February 2013

New tech not sexy

Investors repelled by unproven technologies at Mines and Money London

By Anna Reitman

Photo courtesy of Dimitry B via Flickr Creative Commons


Miners testing new technologies are facing a chilly reception from investors. At the Mines and Money conference in London, held last December, participants picked out gold miners in particular for criticism. Many speakers noted that share prices have not held up to the huge gains in the price of gold and called for capital controls.

Speaking on the investment panel at the conference, Steven Poulton, director of Altus Capital, said that after a strong management team, simplicity in the geology of a project is the next favoured qualifying condition for his firm’s consideration.

Over the last five years, Poulton later explained, there has been increased investment into typically lower grade projects predicated on the use of new technology, but the promised results have largely not materialized. “We are very supportive of using the latest technologies to deliver higher returns faster, but if you are unable to fully understand the technical or metallurgical features of the project, it is something that can kill the whole investment,” he said. “The ex­plo­ration and development phases of a project carry enough risk.”

And there is reason for investors to be wary: a study of 43 failed mining projects by Chris Twigge-Molecey, senior adviser at Hatch, showed that half were adopting major new technologies. “If you look behind that number, there was a lack of proper project phasing,” he said. “And one of the reasons that new technologies were not successful is because there was not enough time spent on the test work, the pilot plants and the preparatory work before going to commercial scale – basically skipping steps or ignoring inconvenient information.”

Poulton is very wary of iron oxide copper-gold (IOCG) deposits – largely polymetallic ore bodies likely to contain a blend of low grades – that require heavy investment in technology to make them economically feasible. BHP Billiton’s Olympic Dam IOCG deposit is considered one of the world’s best uranium resources but has been sidelined as a result of huge costs.

BHP declined requests for an interview, but statements confirm the miner is now taking a cautious approach to new technology. “The company will only pursue proven mature technology that can add demonstrable value to our business,” a spokesperson said.

Majors like BHP must carefully balance their long-term innovation goals and the appeasement of technophobic investors. Peter Kondos, director of Barrick’s strategic technology solutions group, confirmed that controlling capital expense is the current theme in mining. “Majors are affected [by the investment climate] and bringing on new technologies is challenging these days,” he noted. “But if the new technology is about introducing efficiency, or a better way to do things, that is a different story. For example, we are developing a new gold leaching technology to access and process double refractory ore bodies in Nevada that the conventional gold cyanidation process cannot handle. First gold from this new process will be produced in 2014.” [See: “Thiosulphate going commercial”]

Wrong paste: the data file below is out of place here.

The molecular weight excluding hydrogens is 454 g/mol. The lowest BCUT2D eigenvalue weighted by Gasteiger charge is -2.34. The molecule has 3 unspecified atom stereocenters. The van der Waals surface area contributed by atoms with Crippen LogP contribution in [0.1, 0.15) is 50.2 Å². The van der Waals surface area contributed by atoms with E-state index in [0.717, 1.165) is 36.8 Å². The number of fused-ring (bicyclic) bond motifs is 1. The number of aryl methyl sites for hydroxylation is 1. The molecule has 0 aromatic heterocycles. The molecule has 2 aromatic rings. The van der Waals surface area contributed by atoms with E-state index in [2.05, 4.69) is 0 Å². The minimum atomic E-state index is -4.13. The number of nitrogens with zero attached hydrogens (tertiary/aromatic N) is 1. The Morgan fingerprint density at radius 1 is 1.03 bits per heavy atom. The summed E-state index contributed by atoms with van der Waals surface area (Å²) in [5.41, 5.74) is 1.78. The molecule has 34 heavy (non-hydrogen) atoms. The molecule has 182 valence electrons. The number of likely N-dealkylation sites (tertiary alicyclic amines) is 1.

But Barrick can carry more weight than most, and smaller innovators looking to bring major new technologies online are left knocking on a lot of doors.

Orbite Aluminae, for example, is developing technology for the environmentally neutral production of smelter-grade alumina and rare earths from aluminous clay, bauxite and other feedstocks without generating any tailings or toxic red mud residue.

In December, Orbite raised $30 million through private placements and a convertible debenture offering to push forward in proving the company’s concept.

“As a cleantech company that is now in the middle of commissioning our first high-purity alumina plant, it has been a challenge for us to find the right investors, with most of our supporters to date being North American mining funds,” said Marc Johnson, Orbite’s vice-president of corporate development.

The company’s pilot plant in Cap-Chat, Quebec, operated until March 2012, and beginning in June 2012, was converted into a commercial high-purity alumina plant. Johnson expects commissioning of this plant to be completed during the first quarter of 2013 and for commercial production to be announced by the beginning of the second. The next phase will be funding and initiating construction of a smelter-grade alumina plant by year-end.

“Being an innovator has its drawbacks,” Johnson added. “Before jumping in, many institutional investors want to see projects de-risked, which really means seeing a fully operational plant.”

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